Making a 0.07-ounce microchip uses 66 pounds of materials, including water and toxic chemicals such as flame retardants and chlorinated solvents. Greenpeace gives Apple a 4.6 out of 10 for its efforts to eliminate hazardous chemicals and minimize e-waste.
The list price for a 16GB iPhone 4S is $649. It's yours for less than $200, if you don't mind being locked into a two-year contract with AT&T or Verizon.
This week, the New York Times has launched a series called "The iEconomy," and the first piece in the series focused on Apple's massive outsourcing of jobs to China. No task is too big, no deadline too tight:
One former executive described how the company relied upon a Chinese factory to revamp iPhone manufacturing just weeks before the device was due on shelves. Apple had redesigned the iPhone's screen at the last minute, forcing an assembly line overhaul. New screens began arriving at the plant near midnight.
A foreman immediately roused 8,000 workers inside the company's dormitories, according to the executive. Each employee was given a biscuit and a cup of tea, guided to a workstation and within half an hour started a 12-hour shift fitting glass screens into beveled frames. Within 96 hours, the plant was producing over 10,000 iPhones a day.
Another article focused on the "harsh conditions" at the Chinese factories where Apple gadgets are made.
A few weeks back, there was an incredible episode of This American Life, wherein Mike Daisey, a monologist and "self-described worshipper in the cult of Mac" visits the Foxconn factory in Shenzhen, China, where iPads are made. What he finds there is mind-boggling. First, the sheer size of the place: 34,000 workers. The cafeterias seat thousands, and the dormitories are so crowded the beds remind Daisey of coffins.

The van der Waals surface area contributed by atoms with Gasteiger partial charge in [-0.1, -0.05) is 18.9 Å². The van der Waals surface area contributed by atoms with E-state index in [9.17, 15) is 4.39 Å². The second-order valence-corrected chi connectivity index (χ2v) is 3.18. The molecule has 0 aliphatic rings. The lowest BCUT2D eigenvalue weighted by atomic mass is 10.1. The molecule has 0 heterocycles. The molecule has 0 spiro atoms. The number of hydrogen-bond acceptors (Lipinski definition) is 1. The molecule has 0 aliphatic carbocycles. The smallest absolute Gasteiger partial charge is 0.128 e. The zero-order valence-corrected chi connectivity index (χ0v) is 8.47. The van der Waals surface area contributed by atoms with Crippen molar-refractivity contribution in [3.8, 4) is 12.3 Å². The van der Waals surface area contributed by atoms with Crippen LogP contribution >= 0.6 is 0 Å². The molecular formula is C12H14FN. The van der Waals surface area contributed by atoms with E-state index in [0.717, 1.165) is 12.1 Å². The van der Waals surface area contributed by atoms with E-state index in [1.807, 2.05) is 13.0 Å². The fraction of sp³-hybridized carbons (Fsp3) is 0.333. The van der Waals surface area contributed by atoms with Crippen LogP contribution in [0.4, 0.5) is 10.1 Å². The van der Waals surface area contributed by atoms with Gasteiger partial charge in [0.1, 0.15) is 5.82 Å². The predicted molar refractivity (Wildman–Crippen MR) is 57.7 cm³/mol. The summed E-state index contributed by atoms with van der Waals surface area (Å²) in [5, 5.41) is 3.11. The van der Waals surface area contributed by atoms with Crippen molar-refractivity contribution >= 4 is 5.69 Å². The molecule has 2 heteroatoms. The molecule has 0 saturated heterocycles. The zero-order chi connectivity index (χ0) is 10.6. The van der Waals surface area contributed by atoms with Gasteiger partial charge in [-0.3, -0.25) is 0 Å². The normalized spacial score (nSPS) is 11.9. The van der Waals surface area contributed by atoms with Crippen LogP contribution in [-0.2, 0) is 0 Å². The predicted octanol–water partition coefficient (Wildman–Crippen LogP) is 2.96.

Daisey meets a young woman who cleans iPad screens and discovers that she is just 13. While he is there, a worker dies after a 34-hour shift. But the most chilling part was Daisey's description of the factories as virtually silent. There's no thrum of machinery, he realizes, because there are hardly any machines. What we miss when we wax nostalgic about a time when things were made by hand, he says, is that "There are more handmade things now than there have ever been."
More bad news: Back in August, the Chinese NGO Institute of Public & Environmental Affairs released a report (PDF) on the pollution created by Apple's sprawling supply chain. Among its findings was that Apple doesn't even seem to be looking for environmental problems during its factory audits:
…the coalition has discovered more than 27 suspected suppliers to Apple that have had environmental problems. However, in the '2011 Supplier Responsibility Report' published by Apple Inc., where core violations were discovered from the 36 audits, not a single violation was based on environmental pollution…Therefore, despite Apple’s seemingly rigorous audits, pollution is still expanding and spreading along with the supply chain.
Of course, none of this is good news for gadget hounds. But is it bad enough to make people swear off iPads? Or at least to pressure Apple to change its ways?